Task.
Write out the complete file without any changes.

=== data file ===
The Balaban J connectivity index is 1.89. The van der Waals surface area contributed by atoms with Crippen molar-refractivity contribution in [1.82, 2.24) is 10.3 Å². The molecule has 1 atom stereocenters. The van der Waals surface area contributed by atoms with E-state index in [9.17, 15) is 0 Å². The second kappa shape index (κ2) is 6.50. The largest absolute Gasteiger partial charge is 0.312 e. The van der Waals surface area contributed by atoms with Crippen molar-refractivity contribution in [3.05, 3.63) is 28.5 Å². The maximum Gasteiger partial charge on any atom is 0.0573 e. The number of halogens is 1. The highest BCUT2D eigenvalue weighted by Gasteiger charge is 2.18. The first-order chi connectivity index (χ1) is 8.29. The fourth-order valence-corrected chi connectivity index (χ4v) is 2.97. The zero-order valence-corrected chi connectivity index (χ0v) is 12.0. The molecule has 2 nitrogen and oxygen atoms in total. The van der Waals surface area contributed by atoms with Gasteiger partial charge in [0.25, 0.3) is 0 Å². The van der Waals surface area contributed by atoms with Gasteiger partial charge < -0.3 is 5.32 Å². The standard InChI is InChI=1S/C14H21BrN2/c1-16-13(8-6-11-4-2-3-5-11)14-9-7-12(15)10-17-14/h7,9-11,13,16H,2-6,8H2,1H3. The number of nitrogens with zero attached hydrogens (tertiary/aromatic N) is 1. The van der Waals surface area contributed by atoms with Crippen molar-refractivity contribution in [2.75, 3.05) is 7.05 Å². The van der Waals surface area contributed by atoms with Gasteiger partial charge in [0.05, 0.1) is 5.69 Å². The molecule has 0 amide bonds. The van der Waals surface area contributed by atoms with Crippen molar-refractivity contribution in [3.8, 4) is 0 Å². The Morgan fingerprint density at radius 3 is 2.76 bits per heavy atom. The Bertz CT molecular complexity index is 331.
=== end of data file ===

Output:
The Balaban J connectivity index is 1.89. The van der Waals surface area contributed by atoms with Crippen molar-refractivity contribution in [1.82, 2.24) is 10.3 Å². The molecule has 1 atom stereocenters. The van der Waals surface area contributed by atoms with E-state index in [9.17, 15) is 0 Å². The second kappa shape index (κ2) is 6.50. The largest absolute Gasteiger partial charge is 0.312 e. The van der Waals surface area contributed by atoms with Crippen molar-refractivity contribution in [3.05, 3.63) is 28.5 Å². The maximum Gasteiger partial charge on any atom is 0.0573 e. The number of halogens is 1. The highest BCUT2D eigenvalue weighted by Gasteiger charge is 2.18. The first-order chi connectivity index (χ1) is 8.29. The fourth-order valence-corrected chi connectivity index (χ4v) is 2.97. The zero-order valence-corrected chi connectivity index (χ0v) is 12.0. The molecule has 2 nitrogen and oxygen atoms in total. The van der Waals surface area contributed by atoms with Gasteiger partial charge in [0.25, 0.3) is 0 Å². The van der Waals surface area contributed by atoms with Gasteiger partial charge < -0.3 is 5.32 Å². The standard InChI is InChI=1S/C14H21BrN2/c1-16-13(8-6-11-4-2-3-5-11)14-9-7-12(15)10-17-14/h7,9-11,13,16H,2-6,8H2,1H3. The number of nitrogens with zero attached hydrogens (tertiary/aromatic N) is 1. The van der Waals surface area contributed by atoms with Crippen molar-refractivity contribution in [2.75, 3.05) is 7.05 Å². The van der Waals surface area contributed by atoms with Gasteiger partial charge in [0.05, 0.1) is 5.69 Å². The molecule has 0 amide bonds. The van der Waals surface area contributed by atoms with Crippen molar-refractivity contribution in [3.8, 4) is 0 Å². The Morgan fingerprint density at radius 3 is 2.76 bits per heavy atom. The Bertz CT molecular complexity index is 331.